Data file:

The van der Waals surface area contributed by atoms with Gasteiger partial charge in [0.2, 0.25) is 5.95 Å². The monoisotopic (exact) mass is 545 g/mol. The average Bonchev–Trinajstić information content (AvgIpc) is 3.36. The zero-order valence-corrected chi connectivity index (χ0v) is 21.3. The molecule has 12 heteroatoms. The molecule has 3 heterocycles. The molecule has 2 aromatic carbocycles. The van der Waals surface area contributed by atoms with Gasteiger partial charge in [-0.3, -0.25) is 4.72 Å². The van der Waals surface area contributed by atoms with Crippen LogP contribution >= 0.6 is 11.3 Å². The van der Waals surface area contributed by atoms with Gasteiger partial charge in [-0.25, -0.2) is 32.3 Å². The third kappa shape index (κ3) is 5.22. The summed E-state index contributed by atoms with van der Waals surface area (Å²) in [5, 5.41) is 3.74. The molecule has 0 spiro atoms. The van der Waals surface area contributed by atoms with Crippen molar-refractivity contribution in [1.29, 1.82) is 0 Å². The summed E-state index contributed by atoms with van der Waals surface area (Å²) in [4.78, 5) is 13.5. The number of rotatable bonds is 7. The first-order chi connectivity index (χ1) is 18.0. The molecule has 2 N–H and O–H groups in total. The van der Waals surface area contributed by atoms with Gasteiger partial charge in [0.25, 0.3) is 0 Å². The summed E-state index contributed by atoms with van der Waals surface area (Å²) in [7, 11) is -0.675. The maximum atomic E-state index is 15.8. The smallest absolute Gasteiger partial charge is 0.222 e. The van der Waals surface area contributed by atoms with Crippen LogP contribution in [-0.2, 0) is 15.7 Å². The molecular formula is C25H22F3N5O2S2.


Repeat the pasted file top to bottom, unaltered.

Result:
The van der Waals surface area contributed by atoms with Gasteiger partial charge in [0.2, 0.25) is 5.95 Å². The monoisotopic (exact) mass is 545 g/mol. The average Bonchev–Trinajstić information content (AvgIpc) is 3.36. The zero-order valence-corrected chi connectivity index (χ0v) is 21.3. The molecule has 12 heteroatoms. The molecule has 3 heterocycles. The molecule has 2 aromatic carbocycles. The van der Waals surface area contributed by atoms with Gasteiger partial charge in [-0.3, -0.25) is 4.72 Å². The van der Waals surface area contributed by atoms with Crippen LogP contribution >= 0.6 is 11.3 Å². The van der Waals surface area contributed by atoms with Gasteiger partial charge in [-0.25, -0.2) is 32.3 Å². The third kappa shape index (κ3) is 5.22. The summed E-state index contributed by atoms with van der Waals surface area (Å²) in [5, 5.41) is 3.74. The molecule has 0 spiro atoms. The van der Waals surface area contributed by atoms with Crippen molar-refractivity contribution in [1.29, 1.82) is 0 Å². The summed E-state index contributed by atoms with van der Waals surface area (Å²) in [4.78, 5) is 13.5. The number of rotatable bonds is 7. The first-order chi connectivity index (χ1) is 18.0. The molecule has 2 N–H and O–H groups in total. The van der Waals surface area contributed by atoms with Gasteiger partial charge in [0.25, 0.3) is 0 Å². The summed E-state index contributed by atoms with van der Waals surface area (Å²) in [7, 11) is -0.675. The maximum atomic E-state index is 15.8. The smallest absolute Gasteiger partial charge is 0.222 e. The van der Waals surface area contributed by atoms with Crippen LogP contribution in [-0.2, 0) is 15.7 Å². The molecular formula is C25H22F3N5O2S2.